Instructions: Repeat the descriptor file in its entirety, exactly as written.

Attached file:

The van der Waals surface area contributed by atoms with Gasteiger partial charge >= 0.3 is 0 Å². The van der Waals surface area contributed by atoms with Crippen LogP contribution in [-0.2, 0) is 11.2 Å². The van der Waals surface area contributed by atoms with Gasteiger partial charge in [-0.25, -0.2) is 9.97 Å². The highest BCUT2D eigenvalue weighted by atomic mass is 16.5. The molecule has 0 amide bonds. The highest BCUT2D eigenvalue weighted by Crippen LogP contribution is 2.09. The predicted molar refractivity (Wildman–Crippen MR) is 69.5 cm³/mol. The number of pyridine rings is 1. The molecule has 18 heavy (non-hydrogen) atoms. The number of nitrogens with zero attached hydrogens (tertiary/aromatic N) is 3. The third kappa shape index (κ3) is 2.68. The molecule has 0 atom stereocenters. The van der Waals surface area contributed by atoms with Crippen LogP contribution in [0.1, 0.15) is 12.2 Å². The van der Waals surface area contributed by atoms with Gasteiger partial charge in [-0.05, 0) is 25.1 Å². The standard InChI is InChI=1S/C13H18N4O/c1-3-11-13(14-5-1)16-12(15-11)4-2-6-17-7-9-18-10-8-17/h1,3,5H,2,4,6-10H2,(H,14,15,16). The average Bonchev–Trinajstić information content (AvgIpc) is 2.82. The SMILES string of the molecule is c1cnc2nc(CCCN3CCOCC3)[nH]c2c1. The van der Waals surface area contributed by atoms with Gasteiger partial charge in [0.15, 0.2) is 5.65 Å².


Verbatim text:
The van der Waals surface area contributed by atoms with Gasteiger partial charge >= 0.3 is 0 Å². The van der Waals surface area contributed by atoms with Crippen LogP contribution in [-0.2, 0) is 11.2 Å². The van der Waals surface area contributed by atoms with Gasteiger partial charge in [-0.25, -0.2) is 9.97 Å². The highest BCUT2D eigenvalue weighted by atomic mass is 16.5. The molecule has 0 amide bonds. The highest BCUT2D eigenvalue weighted by Crippen LogP contribution is 2.09. The predicted molar refractivity (Wildman–Crippen MR) is 69.5 cm³/mol. The number of pyridine rings is 1. The molecule has 18 heavy (non-hydrogen) atoms. The number of nitrogens with zero attached hydrogens (tertiary/aromatic N) is 3. The third kappa shape index (κ3) is 2.68. The molecule has 0 atom stereocenters. The van der Waals surface area contributed by atoms with Crippen LogP contribution in [0.1, 0.15) is 12.2 Å². The van der Waals surface area contributed by atoms with Gasteiger partial charge in [-0.05, 0) is 25.1 Å². The standard InChI is InChI=1S/C13H18N4O/c1-3-11-13(14-5-1)16-12(15-11)4-2-6-17-7-9-18-10-8-17/h1,3,5H,2,4,6-10H2,(H,14,15,16). The average Bonchev–Trinajstić information content (AvgIpc) is 2.82. The SMILES string of the molecule is c1cnc2nc(CCCN3CCOCC3)[nH]c2c1. The van der Waals surface area contributed by atoms with Gasteiger partial charge in [0.15, 0.2) is 5.65 Å².